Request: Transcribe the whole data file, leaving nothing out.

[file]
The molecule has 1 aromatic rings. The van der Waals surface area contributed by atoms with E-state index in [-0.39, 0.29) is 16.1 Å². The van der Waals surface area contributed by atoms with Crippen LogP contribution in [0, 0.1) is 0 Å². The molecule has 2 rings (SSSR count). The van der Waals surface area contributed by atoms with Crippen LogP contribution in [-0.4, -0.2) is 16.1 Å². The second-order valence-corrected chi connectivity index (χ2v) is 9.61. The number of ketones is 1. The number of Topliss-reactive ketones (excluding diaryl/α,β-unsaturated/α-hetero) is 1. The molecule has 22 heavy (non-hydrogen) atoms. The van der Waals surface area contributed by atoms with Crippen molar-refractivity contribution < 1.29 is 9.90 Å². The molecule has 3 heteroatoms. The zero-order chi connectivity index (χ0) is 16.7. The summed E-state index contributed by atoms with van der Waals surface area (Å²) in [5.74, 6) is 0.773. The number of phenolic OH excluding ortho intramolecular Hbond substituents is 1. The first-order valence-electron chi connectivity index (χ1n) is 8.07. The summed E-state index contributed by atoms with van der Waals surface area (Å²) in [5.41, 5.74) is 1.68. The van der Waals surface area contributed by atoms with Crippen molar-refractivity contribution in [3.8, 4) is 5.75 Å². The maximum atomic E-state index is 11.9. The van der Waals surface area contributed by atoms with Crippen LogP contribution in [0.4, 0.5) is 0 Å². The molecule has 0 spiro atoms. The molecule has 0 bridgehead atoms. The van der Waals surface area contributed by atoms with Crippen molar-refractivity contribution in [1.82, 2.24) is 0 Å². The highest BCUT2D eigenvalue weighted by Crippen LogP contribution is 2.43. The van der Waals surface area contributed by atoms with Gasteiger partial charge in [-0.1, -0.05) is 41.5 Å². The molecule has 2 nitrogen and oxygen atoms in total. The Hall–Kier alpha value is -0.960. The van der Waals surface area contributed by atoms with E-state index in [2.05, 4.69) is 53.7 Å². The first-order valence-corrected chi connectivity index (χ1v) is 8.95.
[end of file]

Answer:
The molecule has 1 aromatic rings. The van der Waals surface area contributed by atoms with E-state index in [-0.39, 0.29) is 16.1 Å². The van der Waals surface area contributed by atoms with Crippen LogP contribution in [0, 0.1) is 0 Å². The molecule has 2 rings (SSSR count). The van der Waals surface area contributed by atoms with Crippen LogP contribution in [-0.4, -0.2) is 16.1 Å². The second-order valence-corrected chi connectivity index (χ2v) is 9.61. The number of ketones is 1. The number of Topliss-reactive ketones (excluding diaryl/α,β-unsaturated/α-hetero) is 1. The molecule has 22 heavy (non-hydrogen) atoms. The van der Waals surface area contributed by atoms with Crippen molar-refractivity contribution < 1.29 is 9.90 Å². The molecule has 3 heteroatoms. The zero-order chi connectivity index (χ0) is 16.7. The summed E-state index contributed by atoms with van der Waals surface area (Å²) in [5.74, 6) is 0.773. The number of phenolic OH excluding ortho intramolecular Hbond substituents is 1. The first-order valence-electron chi connectivity index (χ1n) is 8.07. The summed E-state index contributed by atoms with van der Waals surface area (Å²) in [5.41, 5.74) is 1.68. The van der Waals surface area contributed by atoms with Crippen molar-refractivity contribution in [3.8, 4) is 5.75 Å². The maximum atomic E-state index is 11.9. The van der Waals surface area contributed by atoms with Crippen LogP contribution in [0.4, 0.5) is 0 Å². The molecule has 0 spiro atoms. The molecule has 0 bridgehead atoms. The van der Waals surface area contributed by atoms with Crippen molar-refractivity contribution in [1.82, 2.24) is 0 Å². The highest BCUT2D eigenvalue weighted by Crippen LogP contribution is 2.43. The van der Waals surface area contributed by atoms with Gasteiger partial charge in [-0.1, -0.05) is 41.5 Å². The molecule has 2 nitrogen and oxygen atoms in total. The Hall–Kier alpha value is -0.960. The van der Waals surface area contributed by atoms with E-state index in [2.05, 4.69) is 53.7 Å². The first-order valence-corrected chi connectivity index (χ1v) is 8.95.